This is my first year working on a Ph.D. in Cultural Heritage and Applied Anthropology, so I am still working out the details for my dissertation. However, the premise of my research will explore the ways in which museum curation can shape our ideas and understandings of how we view particular communities, specifically American Indian and First Nations communities.
Historically, American Indians have been “been dug up, stored, handled, analyzed, displayed, and discarded with little or no consideration for their sanctity to those whose ancestors created them, valued them, or, in the case of human remains, were them” (King 2013:265). Current events – such as the strong Native American resistance movement surrounding the Dakota Access Pipeline in North Dakota – demonstrate that indigenous perspectives and viewpoints can be used to make vital strides in bringing attention to First Nations concerns and struggles, and there are few outlets for these voices that are as powerful as the museum setting (Bench 2014; Haas 1996; Karp & Lavine 1991; Sleeper-Smith 2009). While the issues concerning First Nations representation in museums have been addressed many times by various scholars (Barker & Dumont 2006; Beck 2010; Bench 2014; Colwell-Chanthaphonh & Powell 2012; Daehnke & Lonetree 2011; Haas 1996; Karp & Lavine 1991; Luby & Nelson 2008; Martinez 2012; Martinez et. al. 2014; McNiven & Russell 2005; Sleeper-Smith 2009; Trofanenko & Segall 2012), museum interpretation of thorough and culturally-sensitive Native American perspectives continues to challenge curators, academics, and indigenous communities alike. Ultimately, museum representation of indigenous peoples is a “battle over the control of Native American objects,” and it forces us to ask “the question of ‘who gets to control ancient American history – government agencies, the academic community, or modern Indian peoples’” (Colwell-Chanthaphonh & Powell 2012:211).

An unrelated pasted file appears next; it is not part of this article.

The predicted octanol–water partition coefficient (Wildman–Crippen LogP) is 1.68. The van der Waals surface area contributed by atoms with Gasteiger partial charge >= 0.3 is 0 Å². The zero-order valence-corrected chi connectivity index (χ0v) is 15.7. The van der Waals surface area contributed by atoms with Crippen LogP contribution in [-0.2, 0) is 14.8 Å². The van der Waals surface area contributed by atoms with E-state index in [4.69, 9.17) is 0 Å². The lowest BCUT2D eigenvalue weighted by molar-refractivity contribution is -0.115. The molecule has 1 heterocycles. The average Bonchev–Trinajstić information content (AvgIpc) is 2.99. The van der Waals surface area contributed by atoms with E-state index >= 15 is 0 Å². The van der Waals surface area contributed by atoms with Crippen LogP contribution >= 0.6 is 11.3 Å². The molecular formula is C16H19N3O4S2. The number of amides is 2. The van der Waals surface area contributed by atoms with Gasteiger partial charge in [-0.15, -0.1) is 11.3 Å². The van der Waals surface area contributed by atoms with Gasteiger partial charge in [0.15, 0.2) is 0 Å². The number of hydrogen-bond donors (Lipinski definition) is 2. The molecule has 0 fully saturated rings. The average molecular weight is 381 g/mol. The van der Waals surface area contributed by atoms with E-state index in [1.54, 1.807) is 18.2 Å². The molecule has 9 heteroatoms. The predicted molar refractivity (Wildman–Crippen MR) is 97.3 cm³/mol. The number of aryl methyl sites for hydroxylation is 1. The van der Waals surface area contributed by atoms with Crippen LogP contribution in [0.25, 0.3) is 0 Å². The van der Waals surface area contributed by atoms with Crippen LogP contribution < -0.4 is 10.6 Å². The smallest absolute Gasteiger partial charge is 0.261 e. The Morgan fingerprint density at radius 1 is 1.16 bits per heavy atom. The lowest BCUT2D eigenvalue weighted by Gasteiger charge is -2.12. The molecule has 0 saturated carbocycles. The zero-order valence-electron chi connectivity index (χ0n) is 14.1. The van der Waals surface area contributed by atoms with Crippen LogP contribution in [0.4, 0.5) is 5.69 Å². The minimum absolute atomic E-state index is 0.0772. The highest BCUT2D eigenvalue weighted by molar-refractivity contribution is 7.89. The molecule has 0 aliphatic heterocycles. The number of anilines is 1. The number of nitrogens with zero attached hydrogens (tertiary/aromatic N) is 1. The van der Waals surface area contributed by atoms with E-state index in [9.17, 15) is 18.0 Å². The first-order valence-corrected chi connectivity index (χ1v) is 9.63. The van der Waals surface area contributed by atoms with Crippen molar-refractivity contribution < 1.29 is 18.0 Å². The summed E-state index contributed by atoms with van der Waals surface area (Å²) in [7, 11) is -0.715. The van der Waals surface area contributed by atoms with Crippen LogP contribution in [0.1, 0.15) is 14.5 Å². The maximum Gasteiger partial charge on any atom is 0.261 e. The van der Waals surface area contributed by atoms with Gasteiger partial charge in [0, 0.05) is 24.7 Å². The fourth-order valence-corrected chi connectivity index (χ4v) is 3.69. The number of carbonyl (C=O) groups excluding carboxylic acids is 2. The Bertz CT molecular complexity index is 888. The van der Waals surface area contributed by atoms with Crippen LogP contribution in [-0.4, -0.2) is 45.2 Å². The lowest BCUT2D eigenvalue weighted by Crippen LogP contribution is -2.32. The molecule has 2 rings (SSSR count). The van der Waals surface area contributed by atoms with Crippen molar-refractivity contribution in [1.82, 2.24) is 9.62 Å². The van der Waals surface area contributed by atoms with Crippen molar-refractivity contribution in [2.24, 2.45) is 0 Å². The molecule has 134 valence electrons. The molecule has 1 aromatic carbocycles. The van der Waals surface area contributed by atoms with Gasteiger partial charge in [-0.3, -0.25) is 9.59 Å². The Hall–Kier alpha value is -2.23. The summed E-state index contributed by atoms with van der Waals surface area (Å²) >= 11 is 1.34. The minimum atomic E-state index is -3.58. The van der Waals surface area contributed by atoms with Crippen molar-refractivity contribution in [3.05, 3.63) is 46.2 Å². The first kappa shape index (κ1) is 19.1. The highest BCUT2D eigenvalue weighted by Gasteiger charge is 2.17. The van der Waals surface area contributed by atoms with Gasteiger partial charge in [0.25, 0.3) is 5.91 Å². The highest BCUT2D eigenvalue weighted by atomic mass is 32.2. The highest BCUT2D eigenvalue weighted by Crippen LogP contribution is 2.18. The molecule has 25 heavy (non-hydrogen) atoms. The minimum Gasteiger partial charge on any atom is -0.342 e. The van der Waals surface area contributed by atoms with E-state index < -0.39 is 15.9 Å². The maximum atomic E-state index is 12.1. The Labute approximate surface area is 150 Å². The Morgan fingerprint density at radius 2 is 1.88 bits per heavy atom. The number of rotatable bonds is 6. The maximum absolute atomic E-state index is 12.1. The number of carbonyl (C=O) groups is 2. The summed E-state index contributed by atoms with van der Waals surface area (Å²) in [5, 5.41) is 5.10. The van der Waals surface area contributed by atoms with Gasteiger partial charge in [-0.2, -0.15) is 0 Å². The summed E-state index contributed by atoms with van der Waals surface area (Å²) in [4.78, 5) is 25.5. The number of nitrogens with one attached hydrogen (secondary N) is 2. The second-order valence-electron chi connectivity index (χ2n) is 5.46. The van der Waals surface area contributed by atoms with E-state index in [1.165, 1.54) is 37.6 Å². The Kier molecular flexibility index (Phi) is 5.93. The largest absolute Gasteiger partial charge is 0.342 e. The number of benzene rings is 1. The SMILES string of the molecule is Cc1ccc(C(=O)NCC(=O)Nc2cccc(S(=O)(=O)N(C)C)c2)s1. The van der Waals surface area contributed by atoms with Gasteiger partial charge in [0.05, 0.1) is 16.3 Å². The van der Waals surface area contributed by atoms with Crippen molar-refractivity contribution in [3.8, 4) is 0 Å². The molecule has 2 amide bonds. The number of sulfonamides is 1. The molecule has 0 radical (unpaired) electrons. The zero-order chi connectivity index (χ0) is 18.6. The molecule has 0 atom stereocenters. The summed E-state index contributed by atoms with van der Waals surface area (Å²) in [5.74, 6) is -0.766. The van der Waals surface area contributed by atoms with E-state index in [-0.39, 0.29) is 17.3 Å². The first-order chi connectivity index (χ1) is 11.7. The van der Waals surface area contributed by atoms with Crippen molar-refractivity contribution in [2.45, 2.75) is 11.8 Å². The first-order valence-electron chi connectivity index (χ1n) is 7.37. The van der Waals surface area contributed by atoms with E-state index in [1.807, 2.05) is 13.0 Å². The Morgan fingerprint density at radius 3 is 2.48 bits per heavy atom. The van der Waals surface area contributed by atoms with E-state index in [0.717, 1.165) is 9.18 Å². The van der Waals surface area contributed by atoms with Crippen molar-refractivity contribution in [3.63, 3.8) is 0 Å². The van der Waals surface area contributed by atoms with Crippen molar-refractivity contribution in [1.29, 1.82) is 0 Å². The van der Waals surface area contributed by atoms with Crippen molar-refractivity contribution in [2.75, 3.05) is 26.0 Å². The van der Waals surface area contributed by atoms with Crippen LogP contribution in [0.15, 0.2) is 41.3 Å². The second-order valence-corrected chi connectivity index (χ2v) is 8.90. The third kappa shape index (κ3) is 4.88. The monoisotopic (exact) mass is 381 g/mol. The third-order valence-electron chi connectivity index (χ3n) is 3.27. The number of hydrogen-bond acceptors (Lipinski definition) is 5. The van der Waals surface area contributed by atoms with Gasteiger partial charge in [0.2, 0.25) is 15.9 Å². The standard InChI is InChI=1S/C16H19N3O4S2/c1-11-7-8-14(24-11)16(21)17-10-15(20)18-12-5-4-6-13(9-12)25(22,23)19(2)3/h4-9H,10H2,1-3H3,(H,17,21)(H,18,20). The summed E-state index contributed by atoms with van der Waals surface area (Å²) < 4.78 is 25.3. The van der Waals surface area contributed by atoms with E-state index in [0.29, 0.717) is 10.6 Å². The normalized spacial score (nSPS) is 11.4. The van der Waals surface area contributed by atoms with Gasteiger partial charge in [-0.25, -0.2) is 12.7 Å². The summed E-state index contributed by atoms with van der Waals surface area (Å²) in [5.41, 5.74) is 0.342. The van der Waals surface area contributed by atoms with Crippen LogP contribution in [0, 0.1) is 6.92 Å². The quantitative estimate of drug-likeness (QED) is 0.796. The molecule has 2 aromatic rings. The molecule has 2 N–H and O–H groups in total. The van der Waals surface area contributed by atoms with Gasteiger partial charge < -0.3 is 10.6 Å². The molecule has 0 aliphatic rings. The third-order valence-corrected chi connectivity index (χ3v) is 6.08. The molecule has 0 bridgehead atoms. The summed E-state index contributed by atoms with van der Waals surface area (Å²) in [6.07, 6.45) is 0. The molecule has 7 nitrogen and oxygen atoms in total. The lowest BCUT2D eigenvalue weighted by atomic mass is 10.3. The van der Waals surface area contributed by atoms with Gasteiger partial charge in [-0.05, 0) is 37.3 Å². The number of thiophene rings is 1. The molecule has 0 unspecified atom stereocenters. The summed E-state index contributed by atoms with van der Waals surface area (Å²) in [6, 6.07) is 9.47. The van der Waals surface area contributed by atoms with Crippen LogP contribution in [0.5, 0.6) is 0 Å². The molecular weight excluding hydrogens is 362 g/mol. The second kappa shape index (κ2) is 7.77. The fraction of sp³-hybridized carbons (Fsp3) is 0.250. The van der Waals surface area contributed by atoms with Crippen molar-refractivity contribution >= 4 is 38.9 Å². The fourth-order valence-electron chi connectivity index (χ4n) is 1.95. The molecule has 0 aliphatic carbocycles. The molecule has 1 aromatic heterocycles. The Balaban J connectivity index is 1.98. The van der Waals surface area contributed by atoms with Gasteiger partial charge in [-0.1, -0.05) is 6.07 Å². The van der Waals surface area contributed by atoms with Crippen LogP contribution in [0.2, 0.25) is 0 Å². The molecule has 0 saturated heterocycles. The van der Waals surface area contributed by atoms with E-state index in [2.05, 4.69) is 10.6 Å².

My research will seek to explain the ways in which we can re-imagine museum exhibition space and the interpretation of indigenous perspectives, and I will use a framework based on one that was created by archaeologist Sonya Atalay called “community-based participatory research [CBPR]” (Atalay 2012:ix). Basically, this method puts the power of representation into the hands of the community that is being studied, and seeks to empower community members to create and share knowledge that is relevant and of use to them (Atalay 2012:7). Although Atalay’s framework specifically addresses the use of CBPR methods for archaeological projects, her approach is also applicable to museum curation because of the emphasis it places on community participation and control over the public interpretation of a Native community’s own objects. I have always felt strongly that science in general – and museum anthropology in particular - should engage in the concept of beneficence, defined as when “scientists should not merely seek to ‘do no harm’ but should actively seek to do some good” (Nash et. al., 2011:138). Museums and their exhibitions, as repositories for items that are held in the public trust, should seek to be actively engaged in promoting responsible civic engagement with culture and cultural artifacts.
My project will also strive to help re-define what it means to be a cultural tourist in the twenty-first century, with the ultimate goal of providing insight into how we think about the role of museums in society and the presentation of material culture to the public. Cultural tourism is defined as the commoditization and consumption of culture, and often is centered around the idea that Western society is “the center of the discourse of civilization, colonialism, and ultimately modernity” whereas the consumable Other culture is made up of “those peoples who are forgotten and locked in the past, repressed and undeveloped” (McNiven & Russell 2005:4; Martinez 2012). By making it their business to put Other cultures on display, museums encourage and promote this form of cultural tourism, where “everywhere, everything, and everyone become part of the marketplace” (Martinez 2012:551). Native American culture in particular has been commoditized for a Western audience; for decades, indigenous peoples have “been on display, for sale and feverishly consumed” both in the museum setting and beyond, with the material culture of Native cultures having been transformed into “brands of the cultural marketplace” (Martinez 2012:551; emphasis in original). In today’s world, museums commoditize Native American culture by labeling them as an Other and by putting indigenous material culture on display, and therefore museums also promote certain images and concepts about indigenous peoples that become enmeshed into the public memory. One of the roles of this project, in presenting a new format for museum display and interpretation of Native American perspectives, will be to hopefully encourage a form of cultural tourism that acts a tool for revitalization and preservation of American Indian voices.